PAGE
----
• Light-coloured stools
  • Fever
  • Discomfort
  • Chills

As well as the other responses that can be caused by a prescription of Etanercept, serious skin reactions may also occur over the course of treatment. These skin conditions can be dangerous, and you should talk to a doctor as soon as possible if you experience any of the following symptoms:

  • White spots in the mouth or on the lips
  • Unusual tiredness or weakness
  • Ulcers
  • Sore throat
  • Sore
  • Red skin lesions
  • Peeling
  • Loosening of the skin
  • Joint or muscle pain
  • Itching
  • Fever
  • Diarrhea
  • Cough
  • Chills
  • Blistering

When taking Etanercept, it is important that you're aware of all the risks involved in taking this type of medication, as with all drugs that you take. There have been rare reports of this medicine causing serious nervous system problems. These conditions include but are not limited to Guillain-Barré syndrome, demyelinating disease, multiple sclerosis and seizures have occurred extremely rarely in patients who are taking Etanercept. Should you have concerns about this, speak to a medical professional prior to starting treatment with this medication.

A small number of patients, including children and teenagers, have developed certain forms of cancer, such as leukaemia, following treatment with Etanercept. In addition, some patients who have been prescribed this course of treatment have also suffered from lymphoma. If you or your child are experiencing any of the following symptoms, it's important that you seek medical support or attention from your doctor as soon as you can:

  • Weakness
  • Unusual bleeding
  • Unexplained weight loss
  • Underarms
  • Swollen lymph nodes in the neck
  • Red, scaly patches of skin
  • Raised bumps filled with pus
  • Groin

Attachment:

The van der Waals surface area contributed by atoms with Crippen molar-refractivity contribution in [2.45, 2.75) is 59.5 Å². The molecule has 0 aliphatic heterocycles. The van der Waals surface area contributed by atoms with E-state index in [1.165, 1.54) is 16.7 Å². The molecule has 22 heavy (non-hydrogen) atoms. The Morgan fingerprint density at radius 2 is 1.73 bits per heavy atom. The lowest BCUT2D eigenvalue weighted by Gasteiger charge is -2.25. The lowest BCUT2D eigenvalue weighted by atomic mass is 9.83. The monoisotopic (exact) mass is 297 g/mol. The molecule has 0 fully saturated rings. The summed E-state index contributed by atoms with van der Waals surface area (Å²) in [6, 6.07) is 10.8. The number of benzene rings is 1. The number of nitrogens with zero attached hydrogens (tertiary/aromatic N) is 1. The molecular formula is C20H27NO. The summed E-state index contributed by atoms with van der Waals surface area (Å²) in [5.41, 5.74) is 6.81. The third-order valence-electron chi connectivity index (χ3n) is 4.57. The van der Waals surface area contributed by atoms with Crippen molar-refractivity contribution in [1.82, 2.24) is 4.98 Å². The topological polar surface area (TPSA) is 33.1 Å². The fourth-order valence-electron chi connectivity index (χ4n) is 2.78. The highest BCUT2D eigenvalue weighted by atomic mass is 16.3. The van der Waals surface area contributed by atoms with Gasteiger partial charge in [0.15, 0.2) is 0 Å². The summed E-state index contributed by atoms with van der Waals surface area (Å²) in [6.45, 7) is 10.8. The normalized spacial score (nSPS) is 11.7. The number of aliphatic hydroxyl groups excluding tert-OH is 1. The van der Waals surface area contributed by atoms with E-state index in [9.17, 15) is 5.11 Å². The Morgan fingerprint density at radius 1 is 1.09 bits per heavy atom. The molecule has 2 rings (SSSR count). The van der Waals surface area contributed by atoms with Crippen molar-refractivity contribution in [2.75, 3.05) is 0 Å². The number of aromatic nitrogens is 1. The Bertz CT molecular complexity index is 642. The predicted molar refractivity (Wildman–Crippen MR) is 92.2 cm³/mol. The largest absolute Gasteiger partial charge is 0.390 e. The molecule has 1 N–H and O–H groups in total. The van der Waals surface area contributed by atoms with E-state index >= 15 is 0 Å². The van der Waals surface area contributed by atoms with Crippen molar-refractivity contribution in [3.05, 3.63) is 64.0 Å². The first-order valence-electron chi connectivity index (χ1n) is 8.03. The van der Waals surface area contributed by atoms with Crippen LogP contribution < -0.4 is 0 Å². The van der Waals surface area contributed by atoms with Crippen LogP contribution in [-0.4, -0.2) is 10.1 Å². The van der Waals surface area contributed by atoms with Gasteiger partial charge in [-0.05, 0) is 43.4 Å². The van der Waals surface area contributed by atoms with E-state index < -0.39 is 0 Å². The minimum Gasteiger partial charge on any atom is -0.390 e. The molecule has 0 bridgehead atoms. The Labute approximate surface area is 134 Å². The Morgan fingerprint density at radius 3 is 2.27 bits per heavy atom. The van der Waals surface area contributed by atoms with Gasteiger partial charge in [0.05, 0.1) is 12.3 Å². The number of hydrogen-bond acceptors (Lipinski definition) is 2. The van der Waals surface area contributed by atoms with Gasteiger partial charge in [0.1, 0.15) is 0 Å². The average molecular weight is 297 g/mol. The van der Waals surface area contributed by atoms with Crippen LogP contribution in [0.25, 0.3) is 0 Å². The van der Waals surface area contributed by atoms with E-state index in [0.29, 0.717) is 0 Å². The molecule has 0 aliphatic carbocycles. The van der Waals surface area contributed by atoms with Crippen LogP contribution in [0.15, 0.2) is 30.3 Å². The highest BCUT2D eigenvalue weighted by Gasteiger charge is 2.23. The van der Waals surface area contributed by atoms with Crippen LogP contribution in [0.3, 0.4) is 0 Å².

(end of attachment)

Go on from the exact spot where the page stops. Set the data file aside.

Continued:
• Bruising

If you have experienced any of the following symptoms during your treatment with Etanercept, it's important that you talk to your doctor immediately, as these can be the initial warning signs of a heart condition that is called CHF, or congestive heart failure:

  • Trouble breathing
  • Swelling of the fingers, feet, legs or face
  • Sudden weight gain

Do not take any other medications alongside Etanercept, unless you have explicitly discussed your medical history, current medications and current health with a medical professional or doctor. This can include medications such as Abatacept, Anakinra or Cyclophosphamide. Using any of these alongside Etanercept can result in an increased risk of having serious interactions and side effects.

Storage

Etanercept should be kept of out the reach of children and pets at all times, to ensure their safety. As this medication needs to be kept refrigerated, it is important that is it kept in an unreachable place, or in a separate place of refrigeration if possible.

Ensure all used medication and needles are disposed of in a sharps bin to ensure the safety of all others with access to your medication.

Protect this medication from direct sunlight, and ensure that it's stored in its original packaging with all instructions and information included.

Summary

Etanercept is an injection form of medication. It is primarily used as a treatment to reduce the signs and symptoms of specific types of arthritis, as well as helping to slow the damage progression of these diseases. In addition, this medicine is used to treat conditions such as ankylosing spondylitis and plaque psoriasis.

This medication is most commonly prescribed for conditions that include rheumatoid arthritis, psoriatic arthritis and active arthritis. It may help to slow degradation in both active and rheumatoid forms of arthritis. In addition, this medication is used for children older than two years, for the treatment of juvenile idiopathic arthritis.

This medication cannot be taken alongside many forms of vaccines and immunizations, and any other medicines, prescriptions and health conditions should be discussed with a medical professional prior to beginning prescription with this medication.

Etanercept is solely available from a doctor or medical professional and should be prescribed as such. Once prescribed, it can be taken from home and is available in the form of an auto-injector, syringe or vial.